TV presenter Chris Hughes: Riding racehorses makes me feel like a cowboy
TV presenter Chris Hughes lives his life in a whirlwind of work and exercise. But despite his punishing schedule, the unparalleled joy he gets from riding racehorses is something he’ll always find time for.
“Horses find a place in your heart,” admits the former Love Islander, who now presents live horse racing for ITV, and BBC Sport coverage of The Hundred cricket tournament. “It’s the freedom, the escapism – sitting on a horse that’s travelling at 30-40 miles an hour across the fields and up gallops just feels very carefree. You feel like you’re a cowboy.
“It’s a great way of getting up in the morning and getting the fresh air. Add everything together and it’s just a very good vibe, a very good feeling. I absolutely love it.”
Growing up on a farm in the Cotswolds, Hughes, 30, began riding around age eight and had a couple of ponies himself. He started riding racehorses at 12 or 13, with friends who later became professional jockeys. “I was very blessed to grow up in the area I did, which got me involved in the sport from an early age,” he says, speaking ahead of National Racehorse Week (September 9-17).
Following his stint on Love Island in 2017, where he paired up with Olivia Attwood (they went on to star in reality series Chris And Olivia: Crackin’ On, before they split in 2018), Hughes has forged a busy presenting career.
Despite this however, he tries to ride as often as he can. “It all depends on my schedule,” he says. “I just try to ride as often as I can in different racing yards. And that’s great, I really enjoy that.”
Hughes also enjoys anything to do with sport and exercise, revealing: “I exercise a lot. I go to the gym six days a week, and I run 30km a week minimum.
“I look after myself as much as I can – a big part of my day is my own physical wellbeing,” adds Hughes, who eases his weary muscles with trips to the sauna and steam room four nights a week. “So yeah, I exercise a lot, I train weights a lot, I play tennis a lot, I play golf a lot, I sweat a lot in the sauna. It just all adds up and makes me feel good.”
He does his best to eat healthily, too. “Obviously, the biggest part of looking and feeling great is your diet – about 80% of it’s diet-based. So you’ve got to eat healthily, or it defeats the object of putting in any kind of physical pain.”
Surely with all this hard work and exercise though, he must enjoy a bit of relaxation?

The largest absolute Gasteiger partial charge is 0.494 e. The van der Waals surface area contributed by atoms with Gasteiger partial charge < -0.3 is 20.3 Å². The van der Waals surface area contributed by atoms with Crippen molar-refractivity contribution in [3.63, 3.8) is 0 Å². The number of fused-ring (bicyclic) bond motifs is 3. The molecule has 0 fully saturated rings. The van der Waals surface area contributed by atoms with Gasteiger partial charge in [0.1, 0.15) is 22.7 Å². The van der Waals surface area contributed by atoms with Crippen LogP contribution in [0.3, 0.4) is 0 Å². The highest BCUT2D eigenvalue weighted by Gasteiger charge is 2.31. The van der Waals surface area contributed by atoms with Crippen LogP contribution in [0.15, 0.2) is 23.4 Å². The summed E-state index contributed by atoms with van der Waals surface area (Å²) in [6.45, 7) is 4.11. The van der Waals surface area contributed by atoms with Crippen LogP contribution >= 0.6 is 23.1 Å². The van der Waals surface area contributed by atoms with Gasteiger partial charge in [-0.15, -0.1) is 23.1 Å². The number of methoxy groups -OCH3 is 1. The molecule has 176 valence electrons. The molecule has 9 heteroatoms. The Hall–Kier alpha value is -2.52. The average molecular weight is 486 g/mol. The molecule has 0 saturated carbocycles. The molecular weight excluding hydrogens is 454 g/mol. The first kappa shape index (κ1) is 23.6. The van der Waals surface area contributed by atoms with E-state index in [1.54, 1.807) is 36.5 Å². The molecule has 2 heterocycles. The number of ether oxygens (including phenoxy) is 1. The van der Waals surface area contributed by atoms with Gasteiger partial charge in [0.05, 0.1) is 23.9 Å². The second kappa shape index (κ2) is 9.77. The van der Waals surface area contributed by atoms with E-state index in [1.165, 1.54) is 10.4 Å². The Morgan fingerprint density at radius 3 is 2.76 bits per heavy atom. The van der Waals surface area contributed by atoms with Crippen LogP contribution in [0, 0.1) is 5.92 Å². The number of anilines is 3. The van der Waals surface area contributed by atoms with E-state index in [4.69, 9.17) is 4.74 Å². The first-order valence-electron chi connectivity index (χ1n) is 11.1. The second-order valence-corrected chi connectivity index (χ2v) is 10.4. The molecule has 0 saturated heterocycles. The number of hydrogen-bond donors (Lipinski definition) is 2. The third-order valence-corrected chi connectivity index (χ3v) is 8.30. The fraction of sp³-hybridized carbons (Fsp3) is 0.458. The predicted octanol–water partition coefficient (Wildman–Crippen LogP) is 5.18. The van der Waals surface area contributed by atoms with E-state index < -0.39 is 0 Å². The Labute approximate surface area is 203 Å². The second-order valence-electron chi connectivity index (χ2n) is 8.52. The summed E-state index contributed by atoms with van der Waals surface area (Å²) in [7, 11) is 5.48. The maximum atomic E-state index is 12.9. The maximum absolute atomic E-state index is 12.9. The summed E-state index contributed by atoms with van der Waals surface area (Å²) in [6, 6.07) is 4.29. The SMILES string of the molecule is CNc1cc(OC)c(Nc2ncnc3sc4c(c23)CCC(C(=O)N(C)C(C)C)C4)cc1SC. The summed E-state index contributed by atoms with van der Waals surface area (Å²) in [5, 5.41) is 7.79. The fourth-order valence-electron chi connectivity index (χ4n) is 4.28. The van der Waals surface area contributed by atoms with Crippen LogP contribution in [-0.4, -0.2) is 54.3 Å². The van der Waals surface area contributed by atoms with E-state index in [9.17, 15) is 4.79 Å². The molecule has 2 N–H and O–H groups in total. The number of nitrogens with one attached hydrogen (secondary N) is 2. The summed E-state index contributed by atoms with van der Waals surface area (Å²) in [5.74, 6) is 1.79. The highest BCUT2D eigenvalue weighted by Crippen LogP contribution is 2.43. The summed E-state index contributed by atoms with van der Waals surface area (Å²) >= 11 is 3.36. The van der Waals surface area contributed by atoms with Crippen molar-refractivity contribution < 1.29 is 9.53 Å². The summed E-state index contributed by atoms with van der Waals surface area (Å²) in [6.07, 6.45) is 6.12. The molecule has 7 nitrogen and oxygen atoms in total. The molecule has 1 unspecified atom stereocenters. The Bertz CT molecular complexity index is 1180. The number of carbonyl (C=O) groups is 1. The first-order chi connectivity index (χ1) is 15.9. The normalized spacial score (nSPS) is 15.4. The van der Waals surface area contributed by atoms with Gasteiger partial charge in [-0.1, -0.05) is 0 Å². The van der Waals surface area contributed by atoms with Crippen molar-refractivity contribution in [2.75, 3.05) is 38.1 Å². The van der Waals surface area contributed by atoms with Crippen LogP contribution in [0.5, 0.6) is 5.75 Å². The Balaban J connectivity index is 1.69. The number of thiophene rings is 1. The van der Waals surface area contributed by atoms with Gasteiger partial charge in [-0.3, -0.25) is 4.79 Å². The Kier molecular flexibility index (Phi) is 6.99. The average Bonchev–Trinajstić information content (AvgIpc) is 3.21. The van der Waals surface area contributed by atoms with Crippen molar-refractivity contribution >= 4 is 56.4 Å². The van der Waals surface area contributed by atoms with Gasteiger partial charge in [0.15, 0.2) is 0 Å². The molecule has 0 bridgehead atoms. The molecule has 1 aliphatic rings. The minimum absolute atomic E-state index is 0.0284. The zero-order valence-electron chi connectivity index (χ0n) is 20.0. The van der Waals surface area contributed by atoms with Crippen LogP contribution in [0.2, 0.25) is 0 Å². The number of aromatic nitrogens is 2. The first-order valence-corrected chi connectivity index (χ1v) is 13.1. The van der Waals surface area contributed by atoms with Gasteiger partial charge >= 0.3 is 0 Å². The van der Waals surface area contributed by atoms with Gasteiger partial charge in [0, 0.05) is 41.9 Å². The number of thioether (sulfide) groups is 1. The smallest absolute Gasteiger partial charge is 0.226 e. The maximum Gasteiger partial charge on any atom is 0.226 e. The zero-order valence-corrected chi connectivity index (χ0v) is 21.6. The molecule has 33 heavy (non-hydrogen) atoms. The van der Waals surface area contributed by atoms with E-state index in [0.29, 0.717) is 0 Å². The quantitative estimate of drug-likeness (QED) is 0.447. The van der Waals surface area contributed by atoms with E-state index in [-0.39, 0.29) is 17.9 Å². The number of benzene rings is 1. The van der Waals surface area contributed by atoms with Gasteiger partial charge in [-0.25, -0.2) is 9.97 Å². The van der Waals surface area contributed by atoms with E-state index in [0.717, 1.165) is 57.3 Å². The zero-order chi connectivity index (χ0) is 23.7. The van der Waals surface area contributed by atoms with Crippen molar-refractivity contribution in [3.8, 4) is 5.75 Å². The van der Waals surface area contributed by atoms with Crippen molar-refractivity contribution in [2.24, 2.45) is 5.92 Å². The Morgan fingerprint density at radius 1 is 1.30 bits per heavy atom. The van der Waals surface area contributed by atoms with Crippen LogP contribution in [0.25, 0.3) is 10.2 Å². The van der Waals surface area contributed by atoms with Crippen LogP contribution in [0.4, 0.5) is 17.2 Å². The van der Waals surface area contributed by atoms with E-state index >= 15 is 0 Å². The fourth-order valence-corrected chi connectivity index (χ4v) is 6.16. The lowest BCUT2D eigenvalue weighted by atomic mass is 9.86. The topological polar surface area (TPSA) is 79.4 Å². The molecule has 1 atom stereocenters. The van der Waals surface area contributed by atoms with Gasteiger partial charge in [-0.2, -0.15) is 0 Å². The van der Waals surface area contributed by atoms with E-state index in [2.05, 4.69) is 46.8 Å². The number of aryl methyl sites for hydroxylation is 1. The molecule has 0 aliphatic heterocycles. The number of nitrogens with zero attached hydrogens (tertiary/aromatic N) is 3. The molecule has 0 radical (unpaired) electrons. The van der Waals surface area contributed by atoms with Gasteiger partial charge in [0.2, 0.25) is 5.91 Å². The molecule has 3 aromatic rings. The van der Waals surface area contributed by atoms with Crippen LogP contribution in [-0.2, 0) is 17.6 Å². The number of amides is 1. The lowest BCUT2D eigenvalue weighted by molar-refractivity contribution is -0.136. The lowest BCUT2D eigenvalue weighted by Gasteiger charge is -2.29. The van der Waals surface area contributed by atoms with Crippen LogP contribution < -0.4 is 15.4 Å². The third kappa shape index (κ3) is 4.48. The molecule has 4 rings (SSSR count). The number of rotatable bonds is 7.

“Me relaxing?” he says, incredulously. “I don’t really relax – it’s rare! I find it really hard to relax, unless I go away – but even when I go away I’ll be doing something. I’d love to be able to sit down and just chill and be content in my own company and do very little, but if I stay at home and I’ve got a few hours free, I’ll go play nine holes of golf, or I’ll go to the gym or the sauna. Or I’ll go for a run or just find something to do. I can’t sit still.”
That’s possibly why he’s set to be involved with National Racehorse Week – appearing at racing yards and getting the message across to an often-unaware public that racehorses are incredibly well-looked after equine athletes.
The week will see racehorse training yards, studs and retraining centres throughout the country open their doors and invite the public to get up close to the horses and teams that look after them. With more than 130 mostly-free events, visitors will have the chance to watch horses exercise on the gallops, treadmills, walkers and even in equine swimming pools, as well as seeing the work physiotherapists, chiropractors and farriers do to keep racehorses healthy and happy.
“I’m really, really looking forward to the week,” says Hughes. “Opening the doors to the public is a great way to showcase what happens in a racing yard and behind the scenes. It shines the light on how much hard work the staff do looking after the horses, the year-round care they get and the attention – just celebrating the racehorse in general.”
He points out there are certain misconceptions about racing, which he hopes the week, organised by Great British Racing, will help dispel. “If a horse didn’t want to run, it wouldn’t run, it’s as simple as that. You can’t force a horse of that weight to run – they love it, and they’d run forever if they could.
“Some people aren’t educated about what happens in a racing yard and how well the horses are looked after, and events like this can showcase what exactly happens behind the scenes and the five-star treatment the horses get,” adds Hughes. “It’s a good opportunity for people who want to educate themselves on the sport, on the welfare of the animals and how well they’re looked after – it’s a complete eye-opener.”
Chris Hughes is an ambassador for National Racehorse Week. Find your nearest event and book your space online at nationalracehorseweek.uk
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